Creating Responsible Netizens

The Good, The Bad, The Ugly: Filesharing December 3, 2011

Filed under: dean — dean @ 9:53 pm

So as I mentioned in my previous post, the RIAA is trying to take a stand against piracy after being faced with declining music sales. Some of what they’ve tried so far is a publicity campaign likening piracy to stealing (“You wouldn’t steal from a poor paraplegic old lady on a bus, would you? BECAUSE THAT’S WHAT YOU’RE DOING WHEN YOU’RE DOWNLOADING MUSIC”) and suing file sharers for large sums of money.

So are these tactics working? According to a PC Magazine article from 2010, it isn’t. France had recently instigated an antipiracy law (High Authority for Copyright Protection and Dissemination of Works, or HADOPI 2) but has instead encountered a three percent increase in piracy. This is a three-strikes law where after two warnings, the third time someone is caught pirating content would result in banning the user from purchasing internet service from French ISPs.

While it may seem counterintuitive, it’s worth to note that there was a decline in P2P sharing which was being monitored. However, what ended up happening was people switching to HTTP downloads (such as Mediafire, Rapidshare, Megaupload, etc) which isn’t covered under HADOPI. The US is also considering a similar plan, based on an article from TechDirt on July 2011. However, instead of a three strikes plan like the French one, they’re considering a five strikes plan instead. What makes advocates worried is that it’s based on accusations, and if you’re accused, you need to pay to have the accusation reviewed.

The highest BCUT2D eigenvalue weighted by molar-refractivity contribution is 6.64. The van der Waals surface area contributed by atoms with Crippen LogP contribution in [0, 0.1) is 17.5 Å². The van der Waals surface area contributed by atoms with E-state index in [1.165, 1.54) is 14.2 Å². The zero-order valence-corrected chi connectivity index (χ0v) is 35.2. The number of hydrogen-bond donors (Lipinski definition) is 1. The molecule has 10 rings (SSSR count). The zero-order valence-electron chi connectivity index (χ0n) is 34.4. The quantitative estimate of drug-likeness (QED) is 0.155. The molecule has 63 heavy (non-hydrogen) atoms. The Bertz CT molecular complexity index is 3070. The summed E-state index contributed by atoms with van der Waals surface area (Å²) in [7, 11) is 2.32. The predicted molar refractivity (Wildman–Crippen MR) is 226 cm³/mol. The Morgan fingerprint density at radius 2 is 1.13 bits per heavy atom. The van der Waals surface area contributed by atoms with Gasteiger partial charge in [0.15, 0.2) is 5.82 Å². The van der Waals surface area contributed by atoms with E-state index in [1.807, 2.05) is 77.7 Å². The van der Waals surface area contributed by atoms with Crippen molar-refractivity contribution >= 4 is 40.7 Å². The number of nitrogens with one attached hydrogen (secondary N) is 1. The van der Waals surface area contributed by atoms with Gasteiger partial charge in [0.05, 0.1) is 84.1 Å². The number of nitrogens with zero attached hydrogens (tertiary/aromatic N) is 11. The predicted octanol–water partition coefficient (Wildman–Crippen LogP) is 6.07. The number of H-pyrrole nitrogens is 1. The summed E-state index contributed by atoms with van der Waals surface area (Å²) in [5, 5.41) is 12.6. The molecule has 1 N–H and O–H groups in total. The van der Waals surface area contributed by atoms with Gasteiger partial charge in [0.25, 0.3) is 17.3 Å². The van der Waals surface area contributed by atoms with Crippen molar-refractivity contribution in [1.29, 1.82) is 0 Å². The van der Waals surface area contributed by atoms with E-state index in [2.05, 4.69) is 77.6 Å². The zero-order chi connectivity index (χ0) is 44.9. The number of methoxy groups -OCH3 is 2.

The Electronic Frontier Foundation (EFF) has an interesting plan that I thought would be really interesting. Basically, they’re suggesting a plan where music can be freely downloaded. In exchange for a $5/month fee or something similar, they would be granted immunity by the record companies for whatever they download. This money would be distributed to artists via something like Nielson ratings where they see which artists are the most “frequently downloaded” and pay them accordingly. Since there’s so many people who pirate music online, it is conceivable that music companies would actually make more money.